Cotter doesn’t know how the metabolites would be administered yet. A lollipop or throat spray for strep? Delivered topically for staph? His testing is still thoroughly ongoing. Should he receive the NIH grant he's applying for––a grant backed by a $1.2 billion White House Initiative to stop resistant diseases––answers could arrive rapidly. Analytical labs would go up, animal testing would begin, streptococcus lollipopus before we know it.
But Cotter’s dramatic departure from traditional pharmaceuticals sits uneasy with some scientists I spoke to about his idea. For starters, it strikes many as dangerous. In medicine, science painstakingly searches for and isolates helpful metabolites, because metabolites can be toxic, too. Cotter’s process would have to find a way to identify metabolites that are harmful to people and somehow remove or neutralize them first. “Maybe you found a fungus that produces a metabolite that kills strep. Well fungi don’t just make one metabolite,” says Nancy Keller, a University of Wisconsin microbiologist. “The fungus is likely making many other metabolites, and although one might be useful, other metabolites might be injurious.” At worst, the magic Cotter’s hoping for may just be pseudoscience.
Not everyone was so dismissive, though. Aaron Hawkins, a microbiologist and chemical engineer at the Danish biotechnology company Novozymes, described Cotter's process as a unique, "almost holistic" idea, comparing it to the difference between herbal and allopathic medicine, in that herbal medicine relies on both active and supporting compounds to heal people. It's the difference between taking vitamin C versus eating an orange; the vitamin C is only part of what makes it healthy.
Still, Hawkins concedes that “in the way that modern medicine looks at things,” Cotter’s process “is really messy.”
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Science isolates. Science synthesizes. But in the case of rapidly adapting bacteria, science also seems to be falling behind. Significant time, money, and effort are required to get traditional antibiotics to market (if and when we discover them), and once there, with no adaptivity, these drugs often become sitting ducks for disease resistance. Penicillin had its first resistant bacterium within two years. Methicillin rapidly begot MRSA. Ditto: VRE, Salmonella, C. difficile—the list goes on. Our current drugs may be doing a better job of arming dangerous bacteria than defeating them.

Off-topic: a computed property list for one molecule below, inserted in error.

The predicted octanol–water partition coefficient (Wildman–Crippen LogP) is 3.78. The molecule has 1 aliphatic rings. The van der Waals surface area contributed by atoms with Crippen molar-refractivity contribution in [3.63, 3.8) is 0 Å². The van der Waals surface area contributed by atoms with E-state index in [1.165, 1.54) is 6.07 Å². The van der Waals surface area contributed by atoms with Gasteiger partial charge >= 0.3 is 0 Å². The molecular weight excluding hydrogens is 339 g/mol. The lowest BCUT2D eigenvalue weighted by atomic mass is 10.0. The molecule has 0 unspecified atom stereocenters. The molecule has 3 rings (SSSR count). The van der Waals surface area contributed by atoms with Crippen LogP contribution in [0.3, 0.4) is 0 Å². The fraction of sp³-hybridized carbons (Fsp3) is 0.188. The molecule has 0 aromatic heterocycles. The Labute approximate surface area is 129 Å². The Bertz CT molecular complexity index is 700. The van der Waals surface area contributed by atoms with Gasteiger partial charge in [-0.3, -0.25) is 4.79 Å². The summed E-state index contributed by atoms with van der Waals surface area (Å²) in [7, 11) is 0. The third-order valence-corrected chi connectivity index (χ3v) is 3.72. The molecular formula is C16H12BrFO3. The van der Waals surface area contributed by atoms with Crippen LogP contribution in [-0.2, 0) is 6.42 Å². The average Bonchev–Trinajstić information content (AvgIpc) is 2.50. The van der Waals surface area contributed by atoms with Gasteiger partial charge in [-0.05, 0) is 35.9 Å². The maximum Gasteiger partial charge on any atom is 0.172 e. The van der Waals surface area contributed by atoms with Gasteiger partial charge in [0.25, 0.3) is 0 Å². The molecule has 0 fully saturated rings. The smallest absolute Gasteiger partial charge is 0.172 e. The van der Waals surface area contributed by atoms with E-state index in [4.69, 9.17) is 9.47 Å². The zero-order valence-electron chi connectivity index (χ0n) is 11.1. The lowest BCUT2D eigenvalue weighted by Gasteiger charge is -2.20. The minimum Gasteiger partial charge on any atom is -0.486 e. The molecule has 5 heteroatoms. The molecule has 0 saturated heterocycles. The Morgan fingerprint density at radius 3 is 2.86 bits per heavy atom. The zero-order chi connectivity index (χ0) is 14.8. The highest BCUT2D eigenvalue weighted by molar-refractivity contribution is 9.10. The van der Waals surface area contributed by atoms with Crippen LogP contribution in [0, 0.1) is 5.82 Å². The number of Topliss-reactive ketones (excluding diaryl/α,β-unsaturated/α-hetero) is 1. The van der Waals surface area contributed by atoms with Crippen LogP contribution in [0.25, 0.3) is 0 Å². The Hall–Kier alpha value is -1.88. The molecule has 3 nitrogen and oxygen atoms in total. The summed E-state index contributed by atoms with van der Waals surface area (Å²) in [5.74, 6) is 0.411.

Cotter's concept, early in the process though it may be, aspires to give medicine a leg up with an inherently less-susceptible approach. It's adaptive, and allows the fungus to decide—as fungi have since they first had to defend themselves against bacteria—what it would take to best defeat each bacteria in the moment.
Currently, Cotter is still testing the toxicity of these secondary metabolites while "playing matchmaker" to locate the best fungus or fungi for any given bacterium. He is also working with agricultural pathogens—botrytis (known for attacking wine grapes) and sclerotinia (known for causing white mold), for instance––which is an area where his technique first may be applied. Part of this process has been licensed out to Clemson University, where they are better equipped to manage drug-resistant bacteria. And though advisors there couldn't yet comment on specific results of the trials—due to a patent Cotter has on his technique and his collaborative agreement with the university—Clemson microbiologist Tamara McNealy did confirm the superbug MRSA is actively being tested.